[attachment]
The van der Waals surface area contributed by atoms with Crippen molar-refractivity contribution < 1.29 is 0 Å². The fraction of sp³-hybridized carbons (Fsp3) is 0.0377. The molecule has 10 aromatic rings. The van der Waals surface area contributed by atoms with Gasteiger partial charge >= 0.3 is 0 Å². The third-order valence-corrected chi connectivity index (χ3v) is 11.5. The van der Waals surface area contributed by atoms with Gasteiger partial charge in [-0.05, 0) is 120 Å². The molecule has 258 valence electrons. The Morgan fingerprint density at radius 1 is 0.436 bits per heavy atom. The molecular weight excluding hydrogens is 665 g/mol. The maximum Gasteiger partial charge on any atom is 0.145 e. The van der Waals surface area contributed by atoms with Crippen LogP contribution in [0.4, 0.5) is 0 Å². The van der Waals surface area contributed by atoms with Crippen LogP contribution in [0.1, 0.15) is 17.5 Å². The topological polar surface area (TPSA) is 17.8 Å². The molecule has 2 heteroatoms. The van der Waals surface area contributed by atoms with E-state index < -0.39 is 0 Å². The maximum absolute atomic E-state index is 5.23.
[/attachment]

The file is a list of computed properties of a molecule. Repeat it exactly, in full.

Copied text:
The van der Waals surface area contributed by atoms with Crippen molar-refractivity contribution < 1.29 is 0 Å². The fraction of sp³-hybridized carbons (Fsp3) is 0.0377. The molecule has 10 aromatic rings. The van der Waals surface area contributed by atoms with Gasteiger partial charge >= 0.3 is 0 Å². The third-order valence-corrected chi connectivity index (χ3v) is 11.5. The van der Waals surface area contributed by atoms with Gasteiger partial charge in [-0.05, 0) is 120 Å². The molecule has 258 valence electrons. The Morgan fingerprint density at radius 1 is 0.436 bits per heavy atom. The molecular weight excluding hydrogens is 665 g/mol. The maximum Gasteiger partial charge on any atom is 0.145 e. The van der Waals surface area contributed by atoms with Crippen LogP contribution in [0.4, 0.5) is 0 Å². The van der Waals surface area contributed by atoms with Crippen LogP contribution in [0.1, 0.15) is 17.5 Å². The topological polar surface area (TPSA) is 17.8 Å². The molecule has 2 heteroatoms. The van der Waals surface area contributed by atoms with E-state index < -0.39 is 0 Å². The maximum absolute atomic E-state index is 5.23.